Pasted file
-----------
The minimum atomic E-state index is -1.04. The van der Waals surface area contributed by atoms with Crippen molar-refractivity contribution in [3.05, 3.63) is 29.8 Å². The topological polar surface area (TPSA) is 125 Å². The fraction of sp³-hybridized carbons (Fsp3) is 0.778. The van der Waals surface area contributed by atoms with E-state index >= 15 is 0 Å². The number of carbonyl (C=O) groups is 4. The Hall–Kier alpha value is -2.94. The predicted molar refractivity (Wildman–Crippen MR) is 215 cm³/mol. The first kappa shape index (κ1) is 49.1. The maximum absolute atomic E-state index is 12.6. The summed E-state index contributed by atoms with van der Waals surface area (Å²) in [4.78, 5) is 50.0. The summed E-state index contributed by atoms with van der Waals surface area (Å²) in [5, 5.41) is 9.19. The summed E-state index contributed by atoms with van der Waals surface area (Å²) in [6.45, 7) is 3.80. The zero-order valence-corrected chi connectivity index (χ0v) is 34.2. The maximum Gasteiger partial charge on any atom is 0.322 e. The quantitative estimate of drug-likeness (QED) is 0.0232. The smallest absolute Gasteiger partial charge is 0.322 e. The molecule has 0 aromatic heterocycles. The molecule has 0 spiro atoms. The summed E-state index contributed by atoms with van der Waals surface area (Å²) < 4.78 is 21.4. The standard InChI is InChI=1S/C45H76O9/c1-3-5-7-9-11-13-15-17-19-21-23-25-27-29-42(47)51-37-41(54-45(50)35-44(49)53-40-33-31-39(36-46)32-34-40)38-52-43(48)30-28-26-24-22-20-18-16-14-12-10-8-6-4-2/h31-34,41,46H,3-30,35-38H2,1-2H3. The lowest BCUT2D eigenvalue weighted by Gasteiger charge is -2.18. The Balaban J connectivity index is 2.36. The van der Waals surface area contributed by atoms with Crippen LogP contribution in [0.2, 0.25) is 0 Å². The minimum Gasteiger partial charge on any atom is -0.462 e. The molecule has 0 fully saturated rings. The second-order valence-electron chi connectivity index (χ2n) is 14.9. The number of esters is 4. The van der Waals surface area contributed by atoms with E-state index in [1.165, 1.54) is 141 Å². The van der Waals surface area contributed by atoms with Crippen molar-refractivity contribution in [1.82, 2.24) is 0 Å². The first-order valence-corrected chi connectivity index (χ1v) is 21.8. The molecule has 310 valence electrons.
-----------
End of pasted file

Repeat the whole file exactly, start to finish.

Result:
The minimum atomic E-state index is -1.04. The van der Waals surface area contributed by atoms with Crippen molar-refractivity contribution in [3.05, 3.63) is 29.8 Å². The topological polar surface area (TPSA) is 125 Å². The fraction of sp³-hybridized carbons (Fsp3) is 0.778. The van der Waals surface area contributed by atoms with E-state index >= 15 is 0 Å². The number of carbonyl (C=O) groups is 4. The Hall–Kier alpha value is -2.94. The predicted molar refractivity (Wildman–Crippen MR) is 215 cm³/mol. The first kappa shape index (κ1) is 49.1. The maximum absolute atomic E-state index is 12.6. The summed E-state index contributed by atoms with van der Waals surface area (Å²) in [4.78, 5) is 50.0. The summed E-state index contributed by atoms with van der Waals surface area (Å²) in [5, 5.41) is 9.19. The summed E-state index contributed by atoms with van der Waals surface area (Å²) in [6.45, 7) is 3.80. The zero-order valence-corrected chi connectivity index (χ0v) is 34.2. The maximum Gasteiger partial charge on any atom is 0.322 e. The quantitative estimate of drug-likeness (QED) is 0.0232. The smallest absolute Gasteiger partial charge is 0.322 e. The molecule has 0 aromatic heterocycles. The molecule has 0 spiro atoms. The summed E-state index contributed by atoms with van der Waals surface area (Å²) < 4.78 is 21.4. The standard InChI is InChI=1S/C45H76O9/c1-3-5-7-9-11-13-15-17-19-21-23-25-27-29-42(47)51-37-41(54-45(50)35-44(49)53-40-33-31-39(36-46)32-34-40)38-52-43(48)30-28-26-24-22-20-18-16-14-12-10-8-6-4-2/h31-34,41,46H,3-30,35-38H2,1-2H3. The lowest BCUT2D eigenvalue weighted by Gasteiger charge is -2.18. The Balaban J connectivity index is 2.36. The van der Waals surface area contributed by atoms with Crippen LogP contribution in [0.2, 0.25) is 0 Å². The minimum Gasteiger partial charge on any atom is -0.462 e. The molecule has 0 fully saturated rings. The second-order valence-electron chi connectivity index (χ2n) is 14.9. The number of esters is 4. The van der Waals surface area contributed by atoms with E-state index in [1.165, 1.54) is 141 Å². The van der Waals surface area contributed by atoms with Crippen molar-refractivity contribution in [1.82, 2.24) is 0 Å². The first-order valence-corrected chi connectivity index (χ1v) is 21.8. The molecule has 310 valence electrons.